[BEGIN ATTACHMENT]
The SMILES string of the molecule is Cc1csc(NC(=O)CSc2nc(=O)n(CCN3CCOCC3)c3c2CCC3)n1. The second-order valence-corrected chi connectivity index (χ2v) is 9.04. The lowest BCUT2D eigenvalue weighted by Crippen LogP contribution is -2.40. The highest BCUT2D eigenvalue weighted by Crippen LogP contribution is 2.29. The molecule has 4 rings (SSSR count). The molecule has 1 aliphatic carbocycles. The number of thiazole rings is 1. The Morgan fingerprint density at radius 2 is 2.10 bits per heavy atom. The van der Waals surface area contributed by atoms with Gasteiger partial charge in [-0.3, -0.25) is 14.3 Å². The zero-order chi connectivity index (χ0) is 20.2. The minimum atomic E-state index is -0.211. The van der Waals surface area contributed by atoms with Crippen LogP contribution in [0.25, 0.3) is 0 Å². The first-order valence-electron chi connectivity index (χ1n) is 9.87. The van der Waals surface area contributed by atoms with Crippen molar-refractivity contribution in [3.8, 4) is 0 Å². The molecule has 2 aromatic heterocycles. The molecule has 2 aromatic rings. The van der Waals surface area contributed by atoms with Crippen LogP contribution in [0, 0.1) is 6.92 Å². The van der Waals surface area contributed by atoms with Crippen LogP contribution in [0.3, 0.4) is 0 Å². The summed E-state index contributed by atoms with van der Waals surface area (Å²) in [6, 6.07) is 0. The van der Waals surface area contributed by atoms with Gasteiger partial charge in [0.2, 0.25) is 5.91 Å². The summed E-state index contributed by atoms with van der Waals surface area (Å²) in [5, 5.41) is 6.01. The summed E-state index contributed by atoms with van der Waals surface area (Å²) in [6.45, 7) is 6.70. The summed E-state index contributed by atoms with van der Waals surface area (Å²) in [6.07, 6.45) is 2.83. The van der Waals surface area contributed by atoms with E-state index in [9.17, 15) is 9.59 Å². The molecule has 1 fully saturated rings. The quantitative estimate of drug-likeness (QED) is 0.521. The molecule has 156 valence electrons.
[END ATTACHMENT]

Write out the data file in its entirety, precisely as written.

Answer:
The SMILES string of the molecule is Cc1csc(NC(=O)CSc2nc(=O)n(CCN3CCOCC3)c3c2CCC3)n1. The second-order valence-corrected chi connectivity index (χ2v) is 9.04. The lowest BCUT2D eigenvalue weighted by Crippen LogP contribution is -2.40. The highest BCUT2D eigenvalue weighted by Crippen LogP contribution is 2.29. The molecule has 4 rings (SSSR count). The molecule has 1 aliphatic carbocycles. The number of thiazole rings is 1. The Morgan fingerprint density at radius 2 is 2.10 bits per heavy atom. The van der Waals surface area contributed by atoms with Gasteiger partial charge in [-0.3, -0.25) is 14.3 Å². The zero-order chi connectivity index (χ0) is 20.2. The minimum atomic E-state index is -0.211. The van der Waals surface area contributed by atoms with Crippen LogP contribution in [0.25, 0.3) is 0 Å². The first-order valence-electron chi connectivity index (χ1n) is 9.87. The van der Waals surface area contributed by atoms with Crippen molar-refractivity contribution in [3.8, 4) is 0 Å². The molecule has 2 aromatic heterocycles. The molecule has 2 aromatic rings. The van der Waals surface area contributed by atoms with Crippen LogP contribution in [0, 0.1) is 6.92 Å². The van der Waals surface area contributed by atoms with Crippen LogP contribution in [0.3, 0.4) is 0 Å². The summed E-state index contributed by atoms with van der Waals surface area (Å²) in [6, 6.07) is 0. The van der Waals surface area contributed by atoms with Gasteiger partial charge in [0.2, 0.25) is 5.91 Å². The summed E-state index contributed by atoms with van der Waals surface area (Å²) in [5, 5.41) is 6.01. The summed E-state index contributed by atoms with van der Waals surface area (Å²) in [6.45, 7) is 6.70. The summed E-state index contributed by atoms with van der Waals surface area (Å²) in [6.07, 6.45) is 2.83. The van der Waals surface area contributed by atoms with E-state index in [9.17, 15) is 9.59 Å². The molecule has 1 fully saturated rings. The quantitative estimate of drug-likeness (QED) is 0.521. The molecule has 156 valence electrons.